When he was DFA, Kottaras was told to remain in Milwaukee, as GM Doug Melvin planned on trying to trade the catcher to another team so he could remain in the majors. Oakland, needing help at the catcher position and currently only 4.5 games behind the AL West-leading Texas Rangers, proved to be the destination Melvin was looking for.
As the backup catcher for Milwaukee over the last three seasons, Kottaras appeared in 174 games, hitting 17 homeruns with 55 runs batted in and 49 runs scored. Over the last few years, Kottaras received a majority of his playing time serving as Randy Wolf’s personal catcher, guaranteeing Kottaras a start every fifth game. In 49 games last season, Kottaras really showed what he could do by producing a line of .252/.311/.459. This season, his numbers dropped a bit, with a line of .209/.409/.360, which is still an upgrade over what Oakland catchers have combined to do on the year (.198/.250/.269). Oakland’s primary catcher, Kurt Suzuki, bats right-handed, so the left-handed Kottaras could create a natural platoon with him.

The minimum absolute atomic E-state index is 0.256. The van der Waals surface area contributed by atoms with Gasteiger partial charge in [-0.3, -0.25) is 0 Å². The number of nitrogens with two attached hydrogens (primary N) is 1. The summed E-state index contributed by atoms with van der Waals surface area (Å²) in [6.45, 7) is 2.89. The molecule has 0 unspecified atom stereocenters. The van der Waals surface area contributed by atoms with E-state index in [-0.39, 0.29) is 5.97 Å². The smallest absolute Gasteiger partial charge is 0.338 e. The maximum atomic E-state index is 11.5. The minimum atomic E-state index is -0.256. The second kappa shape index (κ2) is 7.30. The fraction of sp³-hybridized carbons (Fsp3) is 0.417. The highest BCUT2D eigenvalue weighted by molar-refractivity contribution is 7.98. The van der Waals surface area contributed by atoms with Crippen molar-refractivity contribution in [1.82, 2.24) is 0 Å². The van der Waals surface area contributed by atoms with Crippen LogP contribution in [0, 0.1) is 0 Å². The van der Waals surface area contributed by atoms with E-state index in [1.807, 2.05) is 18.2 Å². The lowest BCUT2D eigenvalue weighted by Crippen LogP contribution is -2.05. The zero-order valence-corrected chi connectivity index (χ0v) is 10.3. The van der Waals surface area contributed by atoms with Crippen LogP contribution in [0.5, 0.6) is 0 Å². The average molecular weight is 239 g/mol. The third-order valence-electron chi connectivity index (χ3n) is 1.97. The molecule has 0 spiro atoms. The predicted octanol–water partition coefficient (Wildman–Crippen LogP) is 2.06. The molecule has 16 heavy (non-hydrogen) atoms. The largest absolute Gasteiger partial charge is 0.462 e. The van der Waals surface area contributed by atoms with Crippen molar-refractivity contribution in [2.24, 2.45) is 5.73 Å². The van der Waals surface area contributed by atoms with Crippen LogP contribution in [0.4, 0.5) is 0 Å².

As of right now, there has been no report as to what Milwaukee will receive in exchange for Kottaras, and Melvin has stated that he doesn’t believe the deal will be finalized until Sunday. Considering Kottaras is a 29-year-old career backup who was recently DFA, I would not expect much in return. The Brewers probably will receive a low-level project prospect or two. This trade was most likely more about Doug Melvin doing Kottaras a favor by sending him to a team that will keep him in the majors.
Check back with Cream City Cables as the Brewers continue to be sellers at this year’s trade deadline.
By: Ryan Smith
It finally happened.After weeks of speculation, including some pretty crazy rumors over the last few days, the Milwaukee Brewers finally traded Zack Greinke.
After watching his stock take a hit with a rough July start followed by a mysterious “shutdown” by Manager Ron Roenicke, the enigmatic right-hander quieted his critics with a truly dominant performance on Tuesday night.
Yes, in only 87 pitches, Greinke put to rest any concerns about his health and his ability, instead causing opposing scouts and GMs to bull rush Doug Melvin’s office door.
The winning bid came from the Los Angeles Angels of Anaheim, a team that beat out AL West rival Texas for the services of Mr. Greinke.